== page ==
Looking at scripture, one recurring theme where we see God’s providence, turns out to be far from lighthearted. It’s found repeatedly in prison stories where His people are unjustly thrown, facing death, enduring awful conditions, and their faith is stretched in ways we can’t imagine. It’s exactly where God wants them, they’re in His hands. The outcome uncertain, but God… It’s through the furnace of affliction where we must learn to trust Him, and where He receives the most glory. 

By the way, prison can take many forms. We don’t have to be behind bars or facing execution to be trapped in a desperate place. Whatever form prison may take in our lives, it’s precisely where God’s people must learn to trust, wait, and depend on Him. It’s where we cast our burdens upon Him for He cares for us. And we have an Advocate interceding, the Man of Sorrows, who has been there. 

When we think of the many prison situations in the Bible, we often remember the positive outcomes. For example, Joseph (falsely accused and jailed, but God…), Shadrach, Meshach and Abednego (framed to a fiery furnace, but God…), Daniel (in the lion’s den, but God…), Paul in chains…

But what about the negative outcomes? What about all those martyred for their faith, like Stephen? What about John the Baptist – losing his head? 

God’s plans and purposes are not always positive from the standpoint of our desired outcome. God ultimately provides deliverance for His people through Christ and the cross, where the ultimate injustice, the ultimate mishandling of a trial, the ultimate wrongful death, brings total forgiveness and healing to prisoners of sin. Through his death and resurrection, Christ our Substitute, saves us from the eternal punishment and death we all deserve (mercy), while at the same time providing eternal life that we don’t deserve (grace).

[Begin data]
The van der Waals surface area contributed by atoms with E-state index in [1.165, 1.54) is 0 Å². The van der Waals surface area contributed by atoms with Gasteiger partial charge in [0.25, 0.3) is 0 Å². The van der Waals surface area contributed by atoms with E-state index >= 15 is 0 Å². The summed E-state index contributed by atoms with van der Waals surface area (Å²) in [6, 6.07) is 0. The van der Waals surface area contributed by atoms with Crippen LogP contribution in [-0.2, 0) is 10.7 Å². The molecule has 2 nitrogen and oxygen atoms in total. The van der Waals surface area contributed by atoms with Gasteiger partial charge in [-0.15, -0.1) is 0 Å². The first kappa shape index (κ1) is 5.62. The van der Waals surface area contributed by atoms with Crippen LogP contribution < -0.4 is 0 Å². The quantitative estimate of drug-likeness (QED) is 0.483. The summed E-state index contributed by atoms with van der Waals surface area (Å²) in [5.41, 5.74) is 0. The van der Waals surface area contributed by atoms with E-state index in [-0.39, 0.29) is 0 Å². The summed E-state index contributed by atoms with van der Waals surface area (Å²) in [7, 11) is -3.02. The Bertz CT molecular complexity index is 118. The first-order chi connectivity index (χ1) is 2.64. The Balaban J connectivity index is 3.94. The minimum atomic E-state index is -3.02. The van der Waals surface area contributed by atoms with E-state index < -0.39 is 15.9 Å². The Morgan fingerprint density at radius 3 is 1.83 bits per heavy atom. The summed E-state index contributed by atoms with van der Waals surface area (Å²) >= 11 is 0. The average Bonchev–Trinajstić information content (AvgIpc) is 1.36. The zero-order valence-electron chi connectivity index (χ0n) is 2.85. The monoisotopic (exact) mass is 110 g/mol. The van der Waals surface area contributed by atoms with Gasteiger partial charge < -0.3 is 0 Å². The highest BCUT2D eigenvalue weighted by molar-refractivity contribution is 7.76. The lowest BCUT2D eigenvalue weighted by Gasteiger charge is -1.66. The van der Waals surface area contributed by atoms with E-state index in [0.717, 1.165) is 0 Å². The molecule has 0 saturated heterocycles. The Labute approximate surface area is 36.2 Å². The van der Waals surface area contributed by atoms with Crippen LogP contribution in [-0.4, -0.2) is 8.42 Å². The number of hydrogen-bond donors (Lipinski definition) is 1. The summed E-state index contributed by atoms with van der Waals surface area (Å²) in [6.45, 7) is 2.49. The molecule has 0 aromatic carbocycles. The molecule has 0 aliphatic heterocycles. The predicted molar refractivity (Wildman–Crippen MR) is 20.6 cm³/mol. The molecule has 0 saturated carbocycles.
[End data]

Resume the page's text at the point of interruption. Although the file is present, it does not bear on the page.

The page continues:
We may live through difficult and senseless times, we may be rescued from whatever prison we’re in, or we may die like John the Baptist, but God…through Christ, has provided eternal life to those who put their faith and trust in Him. Though we may die, yet shall we live in eternal joy. Life in the presence of the One we can worship and enjoy forever. That, my friends, is the ultimate providential care and guidance that He uses to accomplish His purpose. Christ is worth dying for. And on our journey to the Celestial City, we too must learn, to live is Christ, but all praise be to God, to die is gain. 

Crying Out

love-699480_1920

Waiting, we’ve waited so long,
When, when will You come?
We’re crying out, crying out,
We’re waiting for You.

Angels, presents, gold and myrrh,
Born, she gives Him birth,
He’s crying out, crying out,
Savior of the World.

Prophets, and God’s promises,
John, He comes at last,
He’s crying out, crying out,
For the Holy One.

Perfect, Savior without sin,
Ours, were placed on Him,
He’s crying out, crying out,
On a cross of love.

Risen, He lives, life He gives,
Go, tell of His gift,
We’re crying out, crying out,
Until He returns.

Waiting, we’ve waited so long,
When, when will You come?
We’re crying out, crying out,
We’re waiting for You.